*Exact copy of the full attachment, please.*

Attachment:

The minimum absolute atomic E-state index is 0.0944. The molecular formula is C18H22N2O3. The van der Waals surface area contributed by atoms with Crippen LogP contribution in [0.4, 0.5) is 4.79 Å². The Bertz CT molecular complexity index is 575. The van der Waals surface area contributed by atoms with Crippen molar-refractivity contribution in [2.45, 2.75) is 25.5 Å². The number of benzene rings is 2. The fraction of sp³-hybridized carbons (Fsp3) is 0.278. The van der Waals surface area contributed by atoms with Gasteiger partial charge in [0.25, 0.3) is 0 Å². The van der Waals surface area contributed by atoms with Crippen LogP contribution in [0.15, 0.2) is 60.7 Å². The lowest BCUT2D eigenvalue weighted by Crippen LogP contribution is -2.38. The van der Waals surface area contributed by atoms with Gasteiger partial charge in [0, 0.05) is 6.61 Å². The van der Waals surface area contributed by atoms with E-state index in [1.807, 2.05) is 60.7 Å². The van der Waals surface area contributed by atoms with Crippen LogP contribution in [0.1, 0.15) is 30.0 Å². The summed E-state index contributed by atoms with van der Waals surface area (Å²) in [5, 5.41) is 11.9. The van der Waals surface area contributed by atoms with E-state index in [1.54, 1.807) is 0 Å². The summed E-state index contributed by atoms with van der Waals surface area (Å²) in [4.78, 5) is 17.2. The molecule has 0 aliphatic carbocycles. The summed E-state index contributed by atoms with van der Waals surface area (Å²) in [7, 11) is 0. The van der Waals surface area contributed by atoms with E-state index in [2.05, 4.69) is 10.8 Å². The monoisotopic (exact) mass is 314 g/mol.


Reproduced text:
The minimum absolute atomic E-state index is 0.0944. The molecular formula is C18H22N2O3. The van der Waals surface area contributed by atoms with Crippen LogP contribution in [0.4, 0.5) is 4.79 Å². The Bertz CT molecular complexity index is 575. The van der Waals surface area contributed by atoms with Crippen molar-refractivity contribution in [2.45, 2.75) is 25.5 Å². The number of benzene rings is 2. The fraction of sp³-hybridized carbons (Fsp3) is 0.278. The van der Waals surface area contributed by atoms with Gasteiger partial charge in [0.25, 0.3) is 0 Å². The van der Waals surface area contributed by atoms with Crippen LogP contribution in [0.15, 0.2) is 60.7 Å². The lowest BCUT2D eigenvalue weighted by Crippen LogP contribution is -2.38. The van der Waals surface area contributed by atoms with Gasteiger partial charge in [0, 0.05) is 6.61 Å². The van der Waals surface area contributed by atoms with E-state index in [1.807, 2.05) is 60.7 Å². The van der Waals surface area contributed by atoms with Crippen LogP contribution in [0.1, 0.15) is 30.0 Å². The summed E-state index contributed by atoms with van der Waals surface area (Å²) in [5, 5.41) is 11.9. The van der Waals surface area contributed by atoms with E-state index in [1.54, 1.807) is 0 Å². The summed E-state index contributed by atoms with van der Waals surface area (Å²) in [4.78, 5) is 17.2. The molecule has 0 aliphatic carbocycles. The summed E-state index contributed by atoms with van der Waals surface area (Å²) in [7, 11) is 0. The van der Waals surface area contributed by atoms with E-state index in [2.05, 4.69) is 10.8 Å². The monoisotopic (exact) mass is 314 g/mol.